China confirms detention of accused spies

Chinas has confirmed that it is investigating six Japanese citizens, following a Japanese news report that Chinese authorities had detained six men possibly for spying.

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Foreign ministry spokeswoman Hua Chunying said at a regular briefing that six Japanese nationals are suspected of engaging in “illegal activities,” but did not give details.

Japan’s Kyodo News reported earlier that three Japanese were detained in Shandong province and three in Hainan province – two regions with major Chinese naval facilities – in March.

Japanese Chief Cabinet Secretary Yoshihide Suga said Monday that China told Japan that authorities detained six Japanese in Hainan and Shandong provinces in March for violation of domestic law. He said he would not provide further details.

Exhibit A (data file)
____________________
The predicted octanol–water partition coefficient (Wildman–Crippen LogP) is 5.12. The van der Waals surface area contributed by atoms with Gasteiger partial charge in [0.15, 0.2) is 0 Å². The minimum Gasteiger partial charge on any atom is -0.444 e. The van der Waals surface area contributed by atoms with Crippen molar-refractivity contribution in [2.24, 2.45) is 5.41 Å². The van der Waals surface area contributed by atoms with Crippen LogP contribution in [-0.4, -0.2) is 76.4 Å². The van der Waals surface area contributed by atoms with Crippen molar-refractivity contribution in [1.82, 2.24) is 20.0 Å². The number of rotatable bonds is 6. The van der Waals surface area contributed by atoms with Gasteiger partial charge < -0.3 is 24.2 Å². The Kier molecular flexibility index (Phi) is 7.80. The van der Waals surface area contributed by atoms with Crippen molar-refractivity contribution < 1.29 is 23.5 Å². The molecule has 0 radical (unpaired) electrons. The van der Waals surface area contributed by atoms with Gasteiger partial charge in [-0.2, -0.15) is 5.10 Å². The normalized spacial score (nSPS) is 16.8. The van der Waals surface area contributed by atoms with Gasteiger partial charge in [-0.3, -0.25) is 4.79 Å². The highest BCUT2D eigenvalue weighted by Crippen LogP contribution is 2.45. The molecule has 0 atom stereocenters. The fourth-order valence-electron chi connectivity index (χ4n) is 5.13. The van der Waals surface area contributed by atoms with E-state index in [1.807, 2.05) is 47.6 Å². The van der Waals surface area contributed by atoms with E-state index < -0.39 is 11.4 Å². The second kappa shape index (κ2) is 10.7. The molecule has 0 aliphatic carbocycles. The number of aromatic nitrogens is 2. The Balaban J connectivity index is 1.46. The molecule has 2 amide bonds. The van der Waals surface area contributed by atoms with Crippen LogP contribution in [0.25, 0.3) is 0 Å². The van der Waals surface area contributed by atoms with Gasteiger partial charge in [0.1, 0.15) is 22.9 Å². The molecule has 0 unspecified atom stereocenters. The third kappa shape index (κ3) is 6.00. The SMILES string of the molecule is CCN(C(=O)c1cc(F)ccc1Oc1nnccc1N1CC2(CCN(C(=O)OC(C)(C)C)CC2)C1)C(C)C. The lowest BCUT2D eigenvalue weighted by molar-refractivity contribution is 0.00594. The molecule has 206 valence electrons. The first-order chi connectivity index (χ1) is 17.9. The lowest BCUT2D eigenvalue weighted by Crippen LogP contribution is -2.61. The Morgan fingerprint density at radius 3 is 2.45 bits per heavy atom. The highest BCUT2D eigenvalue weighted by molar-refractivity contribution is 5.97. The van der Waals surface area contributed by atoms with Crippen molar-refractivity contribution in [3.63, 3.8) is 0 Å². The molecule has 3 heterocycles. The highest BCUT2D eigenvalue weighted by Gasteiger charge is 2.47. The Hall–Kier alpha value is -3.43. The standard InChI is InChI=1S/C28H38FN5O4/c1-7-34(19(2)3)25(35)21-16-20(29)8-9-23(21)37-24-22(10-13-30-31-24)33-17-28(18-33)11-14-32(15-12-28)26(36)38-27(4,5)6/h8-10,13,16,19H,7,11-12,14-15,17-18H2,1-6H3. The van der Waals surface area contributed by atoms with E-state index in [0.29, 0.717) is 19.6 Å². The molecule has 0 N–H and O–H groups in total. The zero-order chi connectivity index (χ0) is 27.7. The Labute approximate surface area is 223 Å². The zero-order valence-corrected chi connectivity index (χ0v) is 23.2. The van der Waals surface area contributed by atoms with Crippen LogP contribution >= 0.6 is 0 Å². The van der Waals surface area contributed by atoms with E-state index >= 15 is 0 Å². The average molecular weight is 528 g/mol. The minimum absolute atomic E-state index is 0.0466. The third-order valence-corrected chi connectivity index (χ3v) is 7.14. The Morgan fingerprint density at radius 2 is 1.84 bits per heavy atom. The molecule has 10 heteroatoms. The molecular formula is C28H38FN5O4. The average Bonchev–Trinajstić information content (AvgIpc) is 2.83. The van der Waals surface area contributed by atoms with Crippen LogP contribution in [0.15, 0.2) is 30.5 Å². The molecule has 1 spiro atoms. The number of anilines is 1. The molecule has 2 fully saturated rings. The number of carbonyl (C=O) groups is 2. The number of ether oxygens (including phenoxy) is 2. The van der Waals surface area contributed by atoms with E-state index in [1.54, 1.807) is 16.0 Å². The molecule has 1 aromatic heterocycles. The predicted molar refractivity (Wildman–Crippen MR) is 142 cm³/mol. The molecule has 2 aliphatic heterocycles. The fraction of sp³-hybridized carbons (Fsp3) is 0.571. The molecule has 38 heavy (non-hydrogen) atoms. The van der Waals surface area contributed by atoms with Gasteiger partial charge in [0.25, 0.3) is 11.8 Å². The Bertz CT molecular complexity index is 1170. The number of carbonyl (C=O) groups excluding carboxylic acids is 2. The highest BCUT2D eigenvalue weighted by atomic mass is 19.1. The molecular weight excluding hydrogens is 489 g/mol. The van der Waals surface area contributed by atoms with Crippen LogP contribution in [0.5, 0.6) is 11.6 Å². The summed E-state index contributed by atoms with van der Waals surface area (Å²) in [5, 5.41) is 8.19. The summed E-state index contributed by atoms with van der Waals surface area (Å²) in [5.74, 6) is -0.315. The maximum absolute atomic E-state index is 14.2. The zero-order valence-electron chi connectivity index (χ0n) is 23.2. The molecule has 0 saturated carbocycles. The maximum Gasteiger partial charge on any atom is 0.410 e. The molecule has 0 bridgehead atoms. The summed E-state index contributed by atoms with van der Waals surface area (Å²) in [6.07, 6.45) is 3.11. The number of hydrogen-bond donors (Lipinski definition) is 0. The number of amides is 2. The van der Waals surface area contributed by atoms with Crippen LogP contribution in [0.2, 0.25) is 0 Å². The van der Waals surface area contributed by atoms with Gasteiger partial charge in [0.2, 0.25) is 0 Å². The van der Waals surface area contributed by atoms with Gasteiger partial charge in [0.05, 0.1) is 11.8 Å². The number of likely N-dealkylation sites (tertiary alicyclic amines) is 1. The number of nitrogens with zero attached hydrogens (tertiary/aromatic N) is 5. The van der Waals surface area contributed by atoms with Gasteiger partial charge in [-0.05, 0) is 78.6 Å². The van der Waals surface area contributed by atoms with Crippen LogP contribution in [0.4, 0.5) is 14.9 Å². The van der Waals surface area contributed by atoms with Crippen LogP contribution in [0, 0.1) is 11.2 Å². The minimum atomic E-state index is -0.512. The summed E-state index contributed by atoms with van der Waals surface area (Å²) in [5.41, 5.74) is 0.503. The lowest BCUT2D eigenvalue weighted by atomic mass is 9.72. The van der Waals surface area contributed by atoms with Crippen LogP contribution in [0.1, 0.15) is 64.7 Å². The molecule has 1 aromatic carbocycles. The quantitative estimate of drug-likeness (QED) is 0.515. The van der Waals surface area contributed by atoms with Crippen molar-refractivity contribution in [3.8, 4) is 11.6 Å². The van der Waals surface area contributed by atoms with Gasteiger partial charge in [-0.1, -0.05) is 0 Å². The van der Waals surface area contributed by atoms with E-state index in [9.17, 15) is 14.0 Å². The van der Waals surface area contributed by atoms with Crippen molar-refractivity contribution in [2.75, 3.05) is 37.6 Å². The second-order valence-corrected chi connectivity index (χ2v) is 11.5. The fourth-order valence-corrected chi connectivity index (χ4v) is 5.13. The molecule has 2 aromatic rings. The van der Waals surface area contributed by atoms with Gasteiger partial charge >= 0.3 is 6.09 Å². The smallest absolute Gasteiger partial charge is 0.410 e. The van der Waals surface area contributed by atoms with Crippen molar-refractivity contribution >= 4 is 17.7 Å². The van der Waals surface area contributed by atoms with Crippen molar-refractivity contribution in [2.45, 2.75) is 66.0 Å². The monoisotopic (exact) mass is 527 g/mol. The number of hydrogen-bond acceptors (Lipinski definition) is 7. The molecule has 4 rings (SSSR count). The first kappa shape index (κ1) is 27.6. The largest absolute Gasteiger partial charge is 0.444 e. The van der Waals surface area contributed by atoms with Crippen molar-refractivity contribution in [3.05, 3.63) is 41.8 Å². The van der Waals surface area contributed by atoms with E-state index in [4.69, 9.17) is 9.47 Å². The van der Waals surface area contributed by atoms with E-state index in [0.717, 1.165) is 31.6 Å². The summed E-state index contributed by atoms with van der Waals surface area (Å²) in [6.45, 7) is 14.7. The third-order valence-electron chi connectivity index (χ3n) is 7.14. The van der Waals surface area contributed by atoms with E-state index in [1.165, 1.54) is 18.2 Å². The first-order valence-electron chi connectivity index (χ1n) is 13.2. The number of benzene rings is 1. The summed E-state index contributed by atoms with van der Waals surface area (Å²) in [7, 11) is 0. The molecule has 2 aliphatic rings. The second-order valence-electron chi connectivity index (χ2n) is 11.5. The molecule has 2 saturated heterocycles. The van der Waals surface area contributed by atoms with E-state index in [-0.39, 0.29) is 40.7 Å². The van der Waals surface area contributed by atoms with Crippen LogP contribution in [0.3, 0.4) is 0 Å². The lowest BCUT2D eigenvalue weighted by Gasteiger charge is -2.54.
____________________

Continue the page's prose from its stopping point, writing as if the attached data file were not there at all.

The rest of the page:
China has periodically detained Japanese citizens on suspicion of spying, including four in 2015.

Last December, a Chinese military-run newspaper lashed out at Kyodo for publishing photos of an under-construction aircraft carrier and suggested that the incident highlighted the need for China to better protect its military secrets, even though satellite images of the vessel were publicly available at the time.

China’s government and state media have repeatedly warned of the country’s vulnerability to foreign spies. Beijing, the capital, has encouraged neighbourhood patrols and offered large cash rewards for tips about foreign agents, while the national government has introduced an annual National Security Education Day and disseminated cartoon posters warning government workers to stay vigilant against attractive foreigners who might seek to seduce them.

China’s government crippled a US spy network in China by killing or imprisoning more than a dozen CIA sources between 2010 and 2012, The New York Times reported Sunday.